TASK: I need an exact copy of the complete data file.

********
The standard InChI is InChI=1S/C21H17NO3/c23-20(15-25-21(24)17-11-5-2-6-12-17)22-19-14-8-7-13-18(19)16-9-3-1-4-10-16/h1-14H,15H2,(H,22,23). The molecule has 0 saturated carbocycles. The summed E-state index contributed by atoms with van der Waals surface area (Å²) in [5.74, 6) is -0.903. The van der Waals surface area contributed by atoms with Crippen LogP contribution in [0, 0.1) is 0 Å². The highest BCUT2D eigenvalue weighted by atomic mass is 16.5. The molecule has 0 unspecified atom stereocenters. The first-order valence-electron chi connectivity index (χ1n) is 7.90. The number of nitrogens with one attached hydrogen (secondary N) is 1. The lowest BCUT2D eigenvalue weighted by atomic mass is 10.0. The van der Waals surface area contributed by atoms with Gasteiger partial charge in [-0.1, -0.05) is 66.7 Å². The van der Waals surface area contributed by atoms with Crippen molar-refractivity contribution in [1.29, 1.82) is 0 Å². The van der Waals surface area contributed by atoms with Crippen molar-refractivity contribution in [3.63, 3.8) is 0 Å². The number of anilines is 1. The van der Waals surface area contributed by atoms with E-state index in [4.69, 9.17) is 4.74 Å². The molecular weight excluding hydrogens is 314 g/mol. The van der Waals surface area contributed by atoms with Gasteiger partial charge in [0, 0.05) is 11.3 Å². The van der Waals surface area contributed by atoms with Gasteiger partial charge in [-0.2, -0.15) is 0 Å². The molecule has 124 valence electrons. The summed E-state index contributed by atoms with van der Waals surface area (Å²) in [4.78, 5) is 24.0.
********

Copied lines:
The standard InChI is InChI=1S/C21H17NO3/c23-20(15-25-21(24)17-11-5-2-6-12-17)22-19-14-8-7-13-18(19)16-9-3-1-4-10-16/h1-14H,15H2,(H,22,23). The molecule has 0 saturated carbocycles. The summed E-state index contributed by atoms with van der Waals surface area (Å²) in [5.74, 6) is -0.903. The van der Waals surface area contributed by atoms with Crippen LogP contribution in [0, 0.1) is 0 Å². The highest BCUT2D eigenvalue weighted by atomic mass is 16.5. The molecule has 0 unspecified atom stereocenters. The first-order valence-electron chi connectivity index (χ1n) is 7.90. The number of nitrogens with one attached hydrogen (secondary N) is 1. The lowest BCUT2D eigenvalue weighted by atomic mass is 10.0. The van der Waals surface area contributed by atoms with Gasteiger partial charge in [-0.1, -0.05) is 66.7 Å². The van der Waals surface area contributed by atoms with Crippen molar-refractivity contribution in [1.29, 1.82) is 0 Å². The van der Waals surface area contributed by atoms with Crippen molar-refractivity contribution in [3.63, 3.8) is 0 Å². The number of anilines is 1. The van der Waals surface area contributed by atoms with E-state index in [4.69, 9.17) is 4.74 Å². The molecular weight excluding hydrogens is 314 g/mol. The van der Waals surface area contributed by atoms with Gasteiger partial charge in [0, 0.05) is 11.3 Å². The van der Waals surface area contributed by atoms with Gasteiger partial charge in [-0.2, -0.15) is 0 Å². The molecule has 124 valence electrons. The summed E-state index contributed by atoms with van der Waals surface area (Å²) in [4.78, 5) is 24.0.